For me, painting has a lot to do with introspection and is a very intimate form of expression but it is not isolated. On the contrary, art is the most direct and intense form of communication. Like thesis and antithesis are core to every philosophical discourse I like to explore how different elements interact. Every action I execute while painting provokes a reaction until a certain balance, harmony is achieved.
Widewalls: Your aesthetic is indefinitely inspired by the Old Flemish masters, I would add a touch of Romanticism and Surrealism, but what makes it novel and in relation with contemporaneity?
JvdV: It is true that my love for the Old Flemish masters is evident. Learning their techniques is a great tool, even in contemporary painting. Moreover, I think by bridging the past with the present one may create works with a certain feel to it, an atmosphere that sets them apart. Instead of putting these techniques at the service of a preconceived figurative narration, they have become the artistic concept of my work.
This reduction towards gesture and color alone makes it abstract in its approach. Whether this makes my work contemporary or not, I don’t know.
Widewalls: Have you considered expressing yourself through other media?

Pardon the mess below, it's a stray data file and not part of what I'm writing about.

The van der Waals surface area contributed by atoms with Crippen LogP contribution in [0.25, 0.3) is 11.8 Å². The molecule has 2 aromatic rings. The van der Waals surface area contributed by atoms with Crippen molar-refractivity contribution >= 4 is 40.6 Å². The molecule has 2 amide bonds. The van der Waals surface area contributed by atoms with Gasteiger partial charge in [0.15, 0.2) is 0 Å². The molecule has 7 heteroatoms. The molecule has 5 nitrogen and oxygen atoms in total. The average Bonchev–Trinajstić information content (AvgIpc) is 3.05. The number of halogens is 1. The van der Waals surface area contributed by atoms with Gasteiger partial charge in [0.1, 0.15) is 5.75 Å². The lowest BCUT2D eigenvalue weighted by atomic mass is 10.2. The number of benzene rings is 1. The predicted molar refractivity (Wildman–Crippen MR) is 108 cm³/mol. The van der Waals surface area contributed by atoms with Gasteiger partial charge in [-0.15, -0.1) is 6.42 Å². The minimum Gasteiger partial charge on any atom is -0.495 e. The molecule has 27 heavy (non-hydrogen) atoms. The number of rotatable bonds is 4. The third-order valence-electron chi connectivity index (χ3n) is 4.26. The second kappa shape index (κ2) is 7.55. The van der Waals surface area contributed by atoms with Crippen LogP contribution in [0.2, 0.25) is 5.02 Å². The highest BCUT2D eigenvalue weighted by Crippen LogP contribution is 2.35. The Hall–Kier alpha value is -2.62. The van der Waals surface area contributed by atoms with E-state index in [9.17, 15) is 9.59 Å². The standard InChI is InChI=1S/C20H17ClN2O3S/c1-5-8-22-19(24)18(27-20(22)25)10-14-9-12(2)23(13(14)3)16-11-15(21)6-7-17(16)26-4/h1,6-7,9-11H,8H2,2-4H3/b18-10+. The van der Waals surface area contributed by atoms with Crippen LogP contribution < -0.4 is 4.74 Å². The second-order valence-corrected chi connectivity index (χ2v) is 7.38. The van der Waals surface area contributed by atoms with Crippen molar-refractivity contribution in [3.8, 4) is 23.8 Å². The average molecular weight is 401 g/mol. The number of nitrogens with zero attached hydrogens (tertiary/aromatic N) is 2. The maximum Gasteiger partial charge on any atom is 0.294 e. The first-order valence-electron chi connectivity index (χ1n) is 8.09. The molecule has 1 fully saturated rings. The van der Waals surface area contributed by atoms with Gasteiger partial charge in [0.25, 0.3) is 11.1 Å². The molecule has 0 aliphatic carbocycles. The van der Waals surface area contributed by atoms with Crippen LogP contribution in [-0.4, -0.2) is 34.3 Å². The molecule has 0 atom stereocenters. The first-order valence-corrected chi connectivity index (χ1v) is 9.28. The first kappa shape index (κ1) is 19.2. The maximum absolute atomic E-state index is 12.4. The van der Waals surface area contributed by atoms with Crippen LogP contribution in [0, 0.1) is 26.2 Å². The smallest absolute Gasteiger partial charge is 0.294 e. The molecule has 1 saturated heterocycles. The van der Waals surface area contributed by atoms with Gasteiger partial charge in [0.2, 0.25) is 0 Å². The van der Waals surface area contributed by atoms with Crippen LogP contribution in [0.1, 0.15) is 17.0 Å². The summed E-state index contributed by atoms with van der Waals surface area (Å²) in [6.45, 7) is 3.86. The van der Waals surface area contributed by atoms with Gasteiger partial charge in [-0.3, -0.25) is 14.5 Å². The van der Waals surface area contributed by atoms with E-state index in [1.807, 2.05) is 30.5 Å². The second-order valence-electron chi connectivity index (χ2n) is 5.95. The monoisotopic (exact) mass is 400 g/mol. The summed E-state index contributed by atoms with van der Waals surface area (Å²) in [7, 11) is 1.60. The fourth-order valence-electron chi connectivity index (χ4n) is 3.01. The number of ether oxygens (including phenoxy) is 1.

JvdV: There was a time when I experimented a bit with analog photography. Those were experiments that helped me understand better how overlaying different images may work. Right now I am only focusing on painting.
Widewalls: Do you find inspiration at the current moment of our world at the brink of the apocalypse?
JvdV: I find my inspiration in the consequent elaboration of the concept of contrasting elements such as chaos and order, complex structures versus very reduced geometrical forms or coincidence and intent. Analog to this are my thoughts on how culture and nature interact, how they impact each other.
The crisis we are facing today shows in a very clear manner how closely everything is connected. Making our society strong and very vulnerable at the same time. How current events will affect my works is uncertain. Maybe in retrospect, things will be clearer.
Widewalls: In relation to the previous question – although it is quite hard to speak about the future under the circumstances, could you share with us a bit about your upcoming series? What’s next for you?
JvdV: I strongly believe in consequent research. And therefore, I will continue to explore in the direction I’m already in. What I can say is that after a couple of years of painting landscapes I am feeling very strongly the need for a change. A logical step would be to abandon all narratives and to focus more on abstraction.
Within a new and more abstract context, I can very well see the use of different and more vibrant colors. All the ingredients I need to move a step further are already present, I just need to focus on those that are most promising.
Featuring images: Portrait of the artist; Joachim van der Vlugt - Elysium VIII, 2020. Oil on canvas, 130 cm × 180 cm. All images courtesy of the artist and Artistics.